The United Nations Office for Project Services (UNOPS)

Statement to the Second Regular Session of the Executive Board 2020

Statement by Grete Faremo, Under-Secretary-General and Executive Director of UNOPS, to UNDP/UNFPA/UNOPS Executive Board First Regular Session – 1 September 2020

[Check against delivery]

Mr. President, Honourable representatives

I am sorry that I cannot meet you in person today. I truly miss your personal comments and advice before, during and after these meetings. But I am glad we can connect virtually, the way we now are all too familiar with.


I want to start by conveying my condolences to everyone who has been affected by COVID-19.

Particularly the families, friends and colleagues of all of those who have passed. At UNOPS, we have sadly lost two colleagues. They will forever remain in our memories. 

In these unprecedented times, I am proud of the dedication and commitment of UNOPS personnel, especially those working in extreme and unpredictable situations, to assist nations in their public health response and economic recovery projects.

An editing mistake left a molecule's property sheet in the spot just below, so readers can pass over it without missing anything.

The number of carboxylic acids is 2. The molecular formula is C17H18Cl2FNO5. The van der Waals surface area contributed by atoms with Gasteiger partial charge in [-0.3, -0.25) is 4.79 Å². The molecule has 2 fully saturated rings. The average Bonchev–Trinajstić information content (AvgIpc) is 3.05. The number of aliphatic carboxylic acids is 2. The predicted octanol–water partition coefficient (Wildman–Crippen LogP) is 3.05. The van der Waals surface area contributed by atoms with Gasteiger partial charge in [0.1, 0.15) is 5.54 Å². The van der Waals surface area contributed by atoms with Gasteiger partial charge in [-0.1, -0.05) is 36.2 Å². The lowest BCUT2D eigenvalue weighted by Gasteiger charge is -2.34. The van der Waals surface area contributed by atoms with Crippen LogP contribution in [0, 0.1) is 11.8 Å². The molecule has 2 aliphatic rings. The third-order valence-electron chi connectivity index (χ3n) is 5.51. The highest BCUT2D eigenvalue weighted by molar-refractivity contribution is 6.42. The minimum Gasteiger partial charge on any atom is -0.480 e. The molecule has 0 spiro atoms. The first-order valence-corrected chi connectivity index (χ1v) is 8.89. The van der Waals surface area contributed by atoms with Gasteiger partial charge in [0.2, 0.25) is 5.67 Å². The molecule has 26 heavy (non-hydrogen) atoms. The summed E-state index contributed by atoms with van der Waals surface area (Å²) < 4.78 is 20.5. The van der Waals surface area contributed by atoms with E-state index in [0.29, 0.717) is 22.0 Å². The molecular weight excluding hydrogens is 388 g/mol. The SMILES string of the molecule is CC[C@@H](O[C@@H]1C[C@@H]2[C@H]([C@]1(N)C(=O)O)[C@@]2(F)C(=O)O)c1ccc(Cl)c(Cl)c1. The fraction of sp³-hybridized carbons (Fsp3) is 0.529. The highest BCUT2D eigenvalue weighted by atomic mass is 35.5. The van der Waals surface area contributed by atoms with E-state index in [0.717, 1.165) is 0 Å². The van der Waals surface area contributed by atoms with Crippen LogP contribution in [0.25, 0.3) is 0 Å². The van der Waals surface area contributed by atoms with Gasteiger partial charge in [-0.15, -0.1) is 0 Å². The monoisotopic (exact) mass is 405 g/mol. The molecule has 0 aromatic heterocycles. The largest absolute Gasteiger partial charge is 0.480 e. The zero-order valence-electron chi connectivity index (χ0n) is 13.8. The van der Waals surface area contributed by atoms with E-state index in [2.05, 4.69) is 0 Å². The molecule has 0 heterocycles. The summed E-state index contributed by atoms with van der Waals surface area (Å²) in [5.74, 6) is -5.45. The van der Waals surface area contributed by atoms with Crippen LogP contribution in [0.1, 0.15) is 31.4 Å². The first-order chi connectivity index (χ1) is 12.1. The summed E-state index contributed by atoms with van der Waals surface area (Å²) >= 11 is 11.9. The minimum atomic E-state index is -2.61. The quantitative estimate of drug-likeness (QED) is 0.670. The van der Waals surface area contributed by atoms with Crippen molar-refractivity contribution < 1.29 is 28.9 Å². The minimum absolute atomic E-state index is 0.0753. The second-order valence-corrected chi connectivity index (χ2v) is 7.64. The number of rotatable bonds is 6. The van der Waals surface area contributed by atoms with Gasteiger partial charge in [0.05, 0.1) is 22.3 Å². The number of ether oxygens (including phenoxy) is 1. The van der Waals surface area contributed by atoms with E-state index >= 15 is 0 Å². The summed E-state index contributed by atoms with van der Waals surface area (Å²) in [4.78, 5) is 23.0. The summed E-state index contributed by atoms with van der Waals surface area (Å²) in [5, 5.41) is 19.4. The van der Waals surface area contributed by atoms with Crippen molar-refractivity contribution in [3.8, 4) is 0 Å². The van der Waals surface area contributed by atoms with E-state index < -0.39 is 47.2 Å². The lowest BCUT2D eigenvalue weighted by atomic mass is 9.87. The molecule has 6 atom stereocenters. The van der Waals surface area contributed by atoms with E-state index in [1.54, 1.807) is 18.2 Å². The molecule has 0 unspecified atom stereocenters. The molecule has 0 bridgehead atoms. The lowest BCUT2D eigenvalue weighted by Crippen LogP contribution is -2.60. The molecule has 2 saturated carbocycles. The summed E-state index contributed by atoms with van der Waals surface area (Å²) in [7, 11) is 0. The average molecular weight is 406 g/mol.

As of today, UNOPS will deliver over $400 million worth of projects addressing the pandemic. These projects are found in over 50 countries and funded by some 40 partners. 

They include a wide range of services: From emergency response equipping health workers at the front line, building temporary health infrastructure, to longer-term support for strengthening national health systems. And mitigating the negative socio-economic impacts of the pandemic.  

Our partnerships range from governments, IFIs as well as other international institutions and private companies.

In my written statement already distributed to you, I provided two examples of this work from Ethiopia and Serbia funded by the World Bank and EU, respectively.

  • In Ethiopia, with funding from the World Bank, we are helping to establish satellite connectivity for close to 1,500 schools across the country. This will allow students to resume learning, and to sit their national exams online.